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MoMA exhibition explores architects' influence and political attitude as related to urban society
Jason Crum (American, 1935-2004). Project for a Painted Wall, New York City, New York. Perspective. 1969. Gouache on photograph. 30 x 20″ (76.2 x 50.8 cm). The Museum of Modern Art, New York. Purchase, 1969.

NEW YORK, NY.- The Museum of Modern Art presents 9 + 1 Ways of Being Political: 50 Years of Political Stances in Architecture and Urban Design, from September 12, 2012 to March 25, 2013, in the Architecture and Design Galleries. This exhibition of 100 cross-departmental works from MoMA’s collection offers a series of fresh perspectives on the ways in which, over the last half century, architects have responded actively and redeveloped political attitudes to the ever-evolving conditions of urban society. The exhibition is organized by Pedro Gadanho, Curator, and Margot Weller, Curatorial Assistant, Department of Architecture and Design.

The political potential of architecture was one of the founding credos of the avant -garde in the early 20th century. Yet today it is commonly believed that this potential has been overwhelmed by economic realities and by the sense that architecture, by its very nature, is symbiotic with existing power structures. Such a perception, however, is belied both by the rise of a neo-avant-garde in the 1960s and 1970s, and by emerging practices in contemporary architecture today that bear witness to a rebirth of social and political engagement as an assertion of architecture’s social relevance.

Comprised of works spanning the last 50 years, the exhibition is divided into nine sections, plus a special performance piece by Andrés Jaque Arquitectos (at MoMA PS1 on September 16 and 23 at 3:00 p.m.). The exhibition presents a variety of institutional critiques through the full range of mediums in MoMA’s collection, putting architectural stances in dialogue with the works of other urban practitioners: artists, photographers, and designers.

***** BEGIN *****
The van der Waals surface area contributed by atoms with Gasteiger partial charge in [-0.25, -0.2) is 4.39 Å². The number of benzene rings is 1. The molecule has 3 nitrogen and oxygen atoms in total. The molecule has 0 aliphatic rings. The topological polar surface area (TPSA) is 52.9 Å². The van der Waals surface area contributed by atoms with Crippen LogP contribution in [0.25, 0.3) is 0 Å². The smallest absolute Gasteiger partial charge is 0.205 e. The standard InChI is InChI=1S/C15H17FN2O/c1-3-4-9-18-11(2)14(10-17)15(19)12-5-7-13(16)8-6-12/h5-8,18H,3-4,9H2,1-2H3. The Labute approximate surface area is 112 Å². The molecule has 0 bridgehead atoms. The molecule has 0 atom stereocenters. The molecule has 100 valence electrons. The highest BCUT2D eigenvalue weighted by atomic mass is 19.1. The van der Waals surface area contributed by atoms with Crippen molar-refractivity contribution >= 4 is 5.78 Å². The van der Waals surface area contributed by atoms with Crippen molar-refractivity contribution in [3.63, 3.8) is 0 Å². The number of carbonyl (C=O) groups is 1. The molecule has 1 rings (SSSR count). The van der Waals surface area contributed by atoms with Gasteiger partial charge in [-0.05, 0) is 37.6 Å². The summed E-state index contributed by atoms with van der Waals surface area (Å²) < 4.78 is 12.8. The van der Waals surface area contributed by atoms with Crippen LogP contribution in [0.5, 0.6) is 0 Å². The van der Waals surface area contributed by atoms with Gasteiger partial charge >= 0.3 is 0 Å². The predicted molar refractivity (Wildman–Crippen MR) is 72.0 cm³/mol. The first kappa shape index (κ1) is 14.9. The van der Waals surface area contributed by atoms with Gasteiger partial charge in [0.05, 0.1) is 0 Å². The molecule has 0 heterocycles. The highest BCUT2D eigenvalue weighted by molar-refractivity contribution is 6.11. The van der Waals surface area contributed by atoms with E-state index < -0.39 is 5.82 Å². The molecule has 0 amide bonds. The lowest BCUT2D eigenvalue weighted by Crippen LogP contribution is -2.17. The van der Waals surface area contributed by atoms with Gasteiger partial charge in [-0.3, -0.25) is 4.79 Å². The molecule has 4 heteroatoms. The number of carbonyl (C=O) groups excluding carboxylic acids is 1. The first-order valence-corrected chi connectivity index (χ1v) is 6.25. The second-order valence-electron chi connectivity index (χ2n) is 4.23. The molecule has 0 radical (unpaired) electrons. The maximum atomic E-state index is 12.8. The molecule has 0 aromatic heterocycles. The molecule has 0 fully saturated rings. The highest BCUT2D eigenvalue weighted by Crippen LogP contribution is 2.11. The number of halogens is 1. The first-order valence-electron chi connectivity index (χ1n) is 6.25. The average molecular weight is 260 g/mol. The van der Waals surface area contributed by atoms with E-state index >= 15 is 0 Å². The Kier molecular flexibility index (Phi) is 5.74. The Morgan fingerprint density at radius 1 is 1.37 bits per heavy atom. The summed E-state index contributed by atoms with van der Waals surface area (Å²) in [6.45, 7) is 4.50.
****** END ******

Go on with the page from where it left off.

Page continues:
Radical Stances, 1961–1973 explores neo-avant-garde movements in architecture and urbanism that, during the 1960s and 1970s, suggested again the potential of architecture to change society in the wake of revisions and widespread criticism of Modernist ideas. In the aftermath of World War II, new modes of urban life had to be devised, and the architectural imagination had to be conjured to best propel society in fresh directions. Both anticipating and reflecting the political agitation of May 1968, protagonists of the European counterculture—such as Cedric Price and Archigram in the United Kingdom and Laurid Ortner in Austria—embraced new programs and forms of technology to deal with the demise of a dried-out functionalism.

Architects Aldo Rossi, Rem Koolhaas, Bernard Tschumi, and architectural firm Superstudio disclose the influence of fiction and dystopia on architectural practices in Fiction & Dystopia, 1963–1978. In the fields of cultural production—from literature to architecture and the visual arts—reactions to the failure of utopia and political ideals have frequently surfaced as a drift towards fiction. Also in architecture fictional narratives, made-up scenarios, and actual dystopias have been used as a particularly effective tool to produce alternative forms of political commentary.

Deconstruction, 1975-1999 examines the philosophical trend that spurred an alternative form of intellectual inquiry in architecture, as seen here in works by Gordon MattaClark, Lebbeus Woods, and Thom Mayne/Morphosis. A formal leitmotif for the last recognizable architectural movement of the 20th century, deconstruction continued to surface in practices that retained the radical ability to disturb conventions about how architects should address reality. As deconstructivism lost the edge of its aesthetic and spatial innovations, the political promise of deconstruction would remain integral in conscious acts of destabilization of the norm.